Published by McClelland and Stewart, 2021, 266 pages. Available from Chapters here or find it at your local, independent bookstore – see here.
Marie Henein came into prominence as the lead criminal defence attorney for Jian Ghomeshi, the celebrity CBC radio host who in late 2014 was arrested and charged with four counts of sexual assault and one count of overcoming resistance by choking. Ghomeshi pleaded not guilty to all charges.
During the criminal trial, the prosecution’s case was irreparably weakened by the inconsistency and “outright deception” of the testimony against Ghomeshi, and as a result he was acquitted of all charges. After the trial, there was much public disdain for the judge’s ruling and much criticism of Marie Henein and the Canadian legal process. In defending Ghomeshi, Henein was accused of betraying women in general and the three women complainants in particular.
In her memoir, Nothing But The Truth, Henein does not comment on the Ghomeshi case or any other criminal defence case because of her steadfast dedication to client-lawyer privilege. However, she does expand on the need for a strong defence in criminal cases, because it is relatively easy to accuse someone of a criminal offence. And without a strong defence, an individual could be arbitrarily stripped of his or her rights as a citizen of this country.
This memoir is written in a refreshingly unapologetic conversational style. The content is well organized in three sections: Henein’s early years with her family; her career as a criminal defence lawyer; and her life as she turns 50. A brief Epilogue completes the memoir with a description of her totally unfulfilling pandemic self-journey.
Marie Henein’s background is Egyptian and Lebanese and during her early years there was much family transcontinental movement. In the face of civil war and associated family hardships, the family moved from Cairo to Vancouver; to Beirut then to Toronto; back to Beirut and finally to Toronto again.
|"Life isn't built on dreams - |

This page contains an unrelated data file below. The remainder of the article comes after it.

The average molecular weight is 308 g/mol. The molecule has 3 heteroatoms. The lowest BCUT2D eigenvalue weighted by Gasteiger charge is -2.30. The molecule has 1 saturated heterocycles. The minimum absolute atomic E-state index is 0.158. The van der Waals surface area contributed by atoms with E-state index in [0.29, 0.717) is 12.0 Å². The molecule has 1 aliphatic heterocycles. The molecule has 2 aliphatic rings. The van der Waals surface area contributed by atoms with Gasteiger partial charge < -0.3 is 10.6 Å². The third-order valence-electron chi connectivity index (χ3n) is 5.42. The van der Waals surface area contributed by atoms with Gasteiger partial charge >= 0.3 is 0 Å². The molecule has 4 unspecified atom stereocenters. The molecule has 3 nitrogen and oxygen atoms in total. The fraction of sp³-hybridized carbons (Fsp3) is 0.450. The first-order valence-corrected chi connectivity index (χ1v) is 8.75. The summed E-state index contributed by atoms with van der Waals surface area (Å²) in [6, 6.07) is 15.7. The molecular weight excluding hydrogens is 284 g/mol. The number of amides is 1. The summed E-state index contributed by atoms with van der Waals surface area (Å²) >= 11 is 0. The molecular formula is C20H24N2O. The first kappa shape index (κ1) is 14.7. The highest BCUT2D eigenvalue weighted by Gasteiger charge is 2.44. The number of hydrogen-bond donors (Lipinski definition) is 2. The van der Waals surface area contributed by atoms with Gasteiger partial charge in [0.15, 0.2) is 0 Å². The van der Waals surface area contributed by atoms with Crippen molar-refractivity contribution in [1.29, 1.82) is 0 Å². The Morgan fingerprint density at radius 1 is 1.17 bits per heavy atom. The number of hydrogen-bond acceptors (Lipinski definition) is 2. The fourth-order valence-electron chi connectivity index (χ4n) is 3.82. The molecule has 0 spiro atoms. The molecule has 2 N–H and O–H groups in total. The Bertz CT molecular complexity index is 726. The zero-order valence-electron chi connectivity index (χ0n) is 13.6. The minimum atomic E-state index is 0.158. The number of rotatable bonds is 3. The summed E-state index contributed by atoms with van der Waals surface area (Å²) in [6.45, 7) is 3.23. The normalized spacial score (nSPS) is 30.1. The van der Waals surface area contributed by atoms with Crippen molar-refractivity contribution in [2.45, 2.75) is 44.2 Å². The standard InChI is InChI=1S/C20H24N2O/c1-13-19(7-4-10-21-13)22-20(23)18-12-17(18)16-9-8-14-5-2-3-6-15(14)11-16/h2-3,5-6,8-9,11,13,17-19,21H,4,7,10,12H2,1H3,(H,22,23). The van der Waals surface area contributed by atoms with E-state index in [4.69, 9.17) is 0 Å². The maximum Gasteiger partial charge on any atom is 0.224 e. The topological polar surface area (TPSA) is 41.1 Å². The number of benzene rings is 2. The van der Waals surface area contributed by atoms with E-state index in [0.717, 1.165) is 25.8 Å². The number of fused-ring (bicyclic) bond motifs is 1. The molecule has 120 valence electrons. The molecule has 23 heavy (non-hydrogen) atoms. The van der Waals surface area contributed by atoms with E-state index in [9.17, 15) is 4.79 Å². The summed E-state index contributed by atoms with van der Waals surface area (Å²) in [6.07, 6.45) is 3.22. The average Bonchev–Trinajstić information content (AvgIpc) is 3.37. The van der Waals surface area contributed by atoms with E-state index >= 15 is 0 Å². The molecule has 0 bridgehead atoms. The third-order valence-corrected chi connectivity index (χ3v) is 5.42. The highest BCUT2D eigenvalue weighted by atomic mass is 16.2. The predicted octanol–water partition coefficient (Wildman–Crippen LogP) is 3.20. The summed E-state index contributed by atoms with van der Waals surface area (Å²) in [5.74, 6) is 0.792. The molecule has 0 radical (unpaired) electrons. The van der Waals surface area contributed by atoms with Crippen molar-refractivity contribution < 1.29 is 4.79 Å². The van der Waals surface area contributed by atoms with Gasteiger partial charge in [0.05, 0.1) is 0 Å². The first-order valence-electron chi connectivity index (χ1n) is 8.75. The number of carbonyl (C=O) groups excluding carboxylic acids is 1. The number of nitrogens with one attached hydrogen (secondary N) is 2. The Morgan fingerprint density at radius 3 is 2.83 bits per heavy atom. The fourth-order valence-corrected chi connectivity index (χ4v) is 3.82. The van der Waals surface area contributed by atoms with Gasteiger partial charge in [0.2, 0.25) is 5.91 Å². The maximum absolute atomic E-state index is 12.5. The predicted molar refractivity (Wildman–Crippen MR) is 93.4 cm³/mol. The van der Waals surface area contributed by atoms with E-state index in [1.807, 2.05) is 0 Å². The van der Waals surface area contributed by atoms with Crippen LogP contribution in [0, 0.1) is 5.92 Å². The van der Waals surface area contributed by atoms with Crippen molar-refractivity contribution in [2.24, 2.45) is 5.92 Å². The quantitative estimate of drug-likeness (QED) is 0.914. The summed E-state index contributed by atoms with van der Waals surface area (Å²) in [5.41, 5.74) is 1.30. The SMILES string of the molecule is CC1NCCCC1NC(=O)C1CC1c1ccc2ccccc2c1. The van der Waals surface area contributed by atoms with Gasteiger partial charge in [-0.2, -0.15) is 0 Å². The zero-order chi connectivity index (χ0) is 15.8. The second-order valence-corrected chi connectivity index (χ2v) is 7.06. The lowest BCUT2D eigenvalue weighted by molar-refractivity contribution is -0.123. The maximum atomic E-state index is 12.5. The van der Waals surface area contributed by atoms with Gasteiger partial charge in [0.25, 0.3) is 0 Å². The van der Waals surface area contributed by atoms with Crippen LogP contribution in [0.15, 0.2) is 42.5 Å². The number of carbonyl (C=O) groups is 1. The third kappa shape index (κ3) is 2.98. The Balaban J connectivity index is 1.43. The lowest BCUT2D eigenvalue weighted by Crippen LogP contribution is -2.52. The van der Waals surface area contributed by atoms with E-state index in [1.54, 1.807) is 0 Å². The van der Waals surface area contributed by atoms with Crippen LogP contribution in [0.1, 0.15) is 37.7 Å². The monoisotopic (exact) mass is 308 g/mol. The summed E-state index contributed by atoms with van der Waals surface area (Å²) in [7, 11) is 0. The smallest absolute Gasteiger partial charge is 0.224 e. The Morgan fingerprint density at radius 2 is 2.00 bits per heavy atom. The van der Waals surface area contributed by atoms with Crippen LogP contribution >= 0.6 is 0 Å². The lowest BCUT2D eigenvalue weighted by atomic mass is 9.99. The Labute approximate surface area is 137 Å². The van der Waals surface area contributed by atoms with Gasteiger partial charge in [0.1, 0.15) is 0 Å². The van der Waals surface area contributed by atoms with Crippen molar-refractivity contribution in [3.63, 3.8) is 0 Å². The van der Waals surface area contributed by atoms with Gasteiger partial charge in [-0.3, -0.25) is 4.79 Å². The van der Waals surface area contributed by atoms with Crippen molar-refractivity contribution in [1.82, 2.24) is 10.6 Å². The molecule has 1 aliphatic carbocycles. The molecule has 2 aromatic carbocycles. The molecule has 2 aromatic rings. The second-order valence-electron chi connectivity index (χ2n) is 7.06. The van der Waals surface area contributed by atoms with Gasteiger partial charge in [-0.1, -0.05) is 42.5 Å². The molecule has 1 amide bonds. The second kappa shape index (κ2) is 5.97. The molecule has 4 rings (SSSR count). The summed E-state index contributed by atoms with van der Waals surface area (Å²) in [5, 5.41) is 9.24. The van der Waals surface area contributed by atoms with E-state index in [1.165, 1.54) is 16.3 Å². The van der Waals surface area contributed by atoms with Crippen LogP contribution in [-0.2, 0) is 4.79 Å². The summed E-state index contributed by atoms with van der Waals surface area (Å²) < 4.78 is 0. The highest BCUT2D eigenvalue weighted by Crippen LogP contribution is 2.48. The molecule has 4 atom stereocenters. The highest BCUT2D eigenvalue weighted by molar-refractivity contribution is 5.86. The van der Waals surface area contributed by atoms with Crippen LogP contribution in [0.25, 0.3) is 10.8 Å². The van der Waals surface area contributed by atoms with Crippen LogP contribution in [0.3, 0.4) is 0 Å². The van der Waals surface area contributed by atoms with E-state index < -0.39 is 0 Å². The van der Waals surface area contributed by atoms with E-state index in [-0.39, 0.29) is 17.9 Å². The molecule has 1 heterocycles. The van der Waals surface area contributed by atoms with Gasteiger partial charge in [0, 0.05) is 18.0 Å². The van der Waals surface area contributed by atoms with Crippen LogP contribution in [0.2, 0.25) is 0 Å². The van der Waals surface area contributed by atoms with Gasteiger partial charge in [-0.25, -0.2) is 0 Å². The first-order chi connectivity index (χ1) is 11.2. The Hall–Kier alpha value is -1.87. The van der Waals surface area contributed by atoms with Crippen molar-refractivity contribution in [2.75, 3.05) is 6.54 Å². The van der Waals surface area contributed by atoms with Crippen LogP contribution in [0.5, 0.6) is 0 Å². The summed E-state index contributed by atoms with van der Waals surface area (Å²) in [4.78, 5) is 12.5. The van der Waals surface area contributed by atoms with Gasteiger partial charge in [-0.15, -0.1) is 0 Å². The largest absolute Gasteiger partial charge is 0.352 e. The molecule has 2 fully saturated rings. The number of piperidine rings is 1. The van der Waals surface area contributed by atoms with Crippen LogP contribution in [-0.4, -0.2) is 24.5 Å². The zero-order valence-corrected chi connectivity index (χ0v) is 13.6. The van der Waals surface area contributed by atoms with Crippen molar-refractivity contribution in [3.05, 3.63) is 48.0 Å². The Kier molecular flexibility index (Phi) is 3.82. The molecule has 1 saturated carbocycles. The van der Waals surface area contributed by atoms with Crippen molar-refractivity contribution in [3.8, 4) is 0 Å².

it must be taken by force." ~Marie Henein
As she grew, persevered, studied law and became a well respected and recognized Canadian criminal defence lawyer, Henein continued to take offence when asked “Where are you really from?” Throughout the pages of this introspective and immensely engaging memoir, she finally answers this nagging life-long question and the answer may surprise you.
While reflecting on her early years and career, Henein highlights the importance and value of strong role models: her mother and grandmother, who instilled in her the values of hard work, financial independence, and freedom. In fact, her mother insisted that Marie was no different than a man as far as these values were concerned.
On another note, her mother and grandmother were great fashion followers in Beirut, the Paris of the middle east, and later had their own fashion business in Toronto. As a result, Henein developed her own personal style at an early age. From time to time, her attire in the court room caused quite a stir. She was never afraid of the hard work or long hours. She just was not prepared to work in sensible shoes.
On her decision to become a criminal defence attorney, Henein comments that the work, subject matter, and her passionate commitment to individual rights, fit well with her personality and intellectual interests, not to mention her love of a good fight and an uphill battle.
Henein’s intention in writing this memoir is her desire to say some things about herself, her profession, and about the justice system, because she feels that there are so many assumptions and misconceptions about her life. She does not want to be seen as an enigma, but instead wants the reader to know her and why she does what she does.
From a strictly personal perspective, I find it humorous to consider her views on turning 50 as well as the many questions she asked her dermatologist. This brilliant and highly accomplished woman is still a woman of a certain age doing her best to cope with wrinkles and the aging process. She states that “According to various analytics, men hit their prime at fifty. Her analytics are far less cheerful.” Her comments on Martha Stewart, Tik Tok, meditation, yoga and cottage life are both informative and humorous.
Nothing But The Truth: A Memoir sheds light on the complexities surrounding the author’s life, thoughts, behaviour, and decisions. It is a serious book for the most part, while providing good belly laughs and many thought-provoking insights. This book is a highly recommended read for anyone curious about a self-determined and highly individuated woman at the top of her game in a male-dominated field and who is also a fashionista, wife, and mother.
Barbara Lewis is a graduate of Western University and a retiree of the Federal Public Service. She supports The Canadian Federation of University Women and Elder Abuse Prevention Ontario. She lives with her husband in Burlington, Ontario.
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